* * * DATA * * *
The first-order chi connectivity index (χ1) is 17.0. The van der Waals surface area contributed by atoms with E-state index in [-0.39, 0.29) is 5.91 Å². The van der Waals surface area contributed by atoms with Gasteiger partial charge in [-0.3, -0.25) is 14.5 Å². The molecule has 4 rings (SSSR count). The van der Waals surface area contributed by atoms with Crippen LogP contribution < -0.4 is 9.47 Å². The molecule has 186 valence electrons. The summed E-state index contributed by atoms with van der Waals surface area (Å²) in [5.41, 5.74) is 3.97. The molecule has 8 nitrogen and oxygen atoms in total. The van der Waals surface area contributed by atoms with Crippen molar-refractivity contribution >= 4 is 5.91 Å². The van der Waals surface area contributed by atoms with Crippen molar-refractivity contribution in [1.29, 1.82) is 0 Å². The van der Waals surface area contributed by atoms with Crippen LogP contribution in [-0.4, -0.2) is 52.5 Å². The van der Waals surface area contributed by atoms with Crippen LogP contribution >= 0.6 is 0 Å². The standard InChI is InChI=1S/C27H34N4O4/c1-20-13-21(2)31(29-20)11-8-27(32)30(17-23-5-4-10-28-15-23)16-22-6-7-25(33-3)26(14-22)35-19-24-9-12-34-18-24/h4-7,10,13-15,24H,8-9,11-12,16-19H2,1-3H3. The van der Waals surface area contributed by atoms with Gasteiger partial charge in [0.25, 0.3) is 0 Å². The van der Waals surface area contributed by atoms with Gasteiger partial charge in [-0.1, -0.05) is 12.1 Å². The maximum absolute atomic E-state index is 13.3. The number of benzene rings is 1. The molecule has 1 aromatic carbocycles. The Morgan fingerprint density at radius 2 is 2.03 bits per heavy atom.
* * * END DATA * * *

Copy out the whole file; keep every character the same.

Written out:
The first-order chi connectivity index (χ1) is 17.0. The van der Waals surface area contributed by atoms with E-state index in [-0.39, 0.29) is 5.91 Å². The van der Waals surface area contributed by atoms with Gasteiger partial charge in [-0.3, -0.25) is 14.5 Å². The molecule has 4 rings (SSSR count). The van der Waals surface area contributed by atoms with Crippen LogP contribution < -0.4 is 9.47 Å². The molecule has 186 valence electrons. The summed E-state index contributed by atoms with van der Waals surface area (Å²) in [5.41, 5.74) is 3.97. The molecule has 8 nitrogen and oxygen atoms in total. The van der Waals surface area contributed by atoms with Crippen molar-refractivity contribution >= 4 is 5.91 Å². The van der Waals surface area contributed by atoms with Crippen molar-refractivity contribution in [1.29, 1.82) is 0 Å². The van der Waals surface area contributed by atoms with Crippen LogP contribution in [-0.4, -0.2) is 52.5 Å². The van der Waals surface area contributed by atoms with Crippen LogP contribution >= 0.6 is 0 Å². The standard InChI is InChI=1S/C27H34N4O4/c1-20-13-21(2)31(29-20)11-8-27(32)30(17-23-5-4-10-28-15-23)16-22-6-7-25(33-3)26(14-22)35-19-24-9-12-34-18-24/h4-7,10,13-15,24H,8-9,11-12,16-19H2,1-3H3. The van der Waals surface area contributed by atoms with Gasteiger partial charge in [0.25, 0.3) is 0 Å². The van der Waals surface area contributed by atoms with Gasteiger partial charge in [-0.1, -0.05) is 12.1 Å². The maximum absolute atomic E-state index is 13.3. The number of benzene rings is 1. The molecule has 1 aromatic carbocycles. The Morgan fingerprint density at radius 2 is 2.03 bits per heavy atom.